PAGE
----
Ulrika O’Brien launches BEAM 14 with an editorial that might have gone unnoticed outside the circle of FAAn Award voters if she hadn’t (1) given John Scalzi the KTF treatment and (2) Scalzi hadn’t tweeted a link to the zine to his 165,000 Twitter followers.
…But once a year, like clockwork, the Fan Hugo short list comes out and somehow I can never quite avoid seeing it. When I do see it, I increasingly find a bunch of total strangers who’ve not visibly participated in fandom, and I see red all over again. I will inevitably be told that the failing is in me, that were I to educate myself, I would discover their merit. As often as not, whatever merit is involved, what I actually discover are more neo-pros doing nothing remotely to do with fandom as we know it, or if they do, only in pursuit of making money off us. So thanks, Scalzi. Fuck you. Wait, what now? Why am I still on about John Scalzi’s Fan Writer Hugo, eleven years after the parade? Because it was John Scalzi who finally broke the Fan Hugos, that’s why. And he didn’t do the rest of the Hugos any favors, either, as it turns out….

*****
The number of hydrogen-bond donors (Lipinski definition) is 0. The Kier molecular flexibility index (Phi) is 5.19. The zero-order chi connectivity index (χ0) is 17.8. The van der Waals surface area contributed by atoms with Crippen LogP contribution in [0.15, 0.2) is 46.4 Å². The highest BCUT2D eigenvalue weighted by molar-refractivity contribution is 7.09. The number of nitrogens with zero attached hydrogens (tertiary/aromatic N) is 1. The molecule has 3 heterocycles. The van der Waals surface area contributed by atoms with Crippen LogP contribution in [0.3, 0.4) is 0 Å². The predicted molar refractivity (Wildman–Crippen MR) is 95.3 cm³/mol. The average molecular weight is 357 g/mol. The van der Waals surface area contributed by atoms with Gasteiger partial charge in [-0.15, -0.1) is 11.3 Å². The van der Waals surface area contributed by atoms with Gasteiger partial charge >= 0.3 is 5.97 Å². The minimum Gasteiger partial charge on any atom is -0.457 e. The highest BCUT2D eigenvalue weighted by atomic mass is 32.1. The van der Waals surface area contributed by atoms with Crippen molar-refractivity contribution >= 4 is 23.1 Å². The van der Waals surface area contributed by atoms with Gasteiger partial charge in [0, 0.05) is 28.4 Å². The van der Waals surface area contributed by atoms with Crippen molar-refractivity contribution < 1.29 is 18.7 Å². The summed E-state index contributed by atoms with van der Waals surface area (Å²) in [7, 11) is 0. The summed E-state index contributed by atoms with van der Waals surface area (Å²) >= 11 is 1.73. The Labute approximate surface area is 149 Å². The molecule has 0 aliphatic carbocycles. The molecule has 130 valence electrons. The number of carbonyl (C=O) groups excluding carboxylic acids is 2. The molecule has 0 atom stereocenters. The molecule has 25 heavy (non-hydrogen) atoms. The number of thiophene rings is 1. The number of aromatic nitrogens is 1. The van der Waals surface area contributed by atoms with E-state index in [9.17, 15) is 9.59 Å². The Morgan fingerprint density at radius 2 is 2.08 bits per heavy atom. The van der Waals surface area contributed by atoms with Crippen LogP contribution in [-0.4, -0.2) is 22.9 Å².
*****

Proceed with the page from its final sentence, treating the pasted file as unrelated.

John Scalzi’s mild answer starts here.
Responses include Camestros Felapton’s “I Guess I’m Talking About John Scalzi Today”.
Taking two steps back and looking at the bigger picture and the actual societal changes occuring in the relevant time period, what do we see? Nothing mysterious and nothing secretly controlled by John Scalzi but rather the increasing and inevitable online nature of fandom, along with generational change. The period of 2000 to 2020, was always going to be one in which fandom would have the kind of generational change that fandom is always having because people get older and people from a younger generation become more influential. To use tired generational-terms, a shift from Baby Boomers to Gen-X with (now) more Millennials (and younger).
The accompanying shift was technological with blogs, blogging networks (particularly Live Journal at one point), social media platforms and commerical pop-culture media sites changing where fan-related discourse was happening. This was a cross-generational change (e.g. GRRM’s Live Journal or how influential Mike Glyer’s File770 fanzine-turned-blog became during the Puppy Debarkle).
Doc Rocket’s tweet is especially interesting for its “no one, really” conclusion —
Alexandra Erin’s thread starts here.
Michi Trota observed:
And Kameron Hurley doesn’t want to be left out –
In fact, seeing people say they’re sorry that Ulrika didn’t cuss them out, too, reminds me of the Watergate days when everyone wanted to be added to Nixon’s enemies list!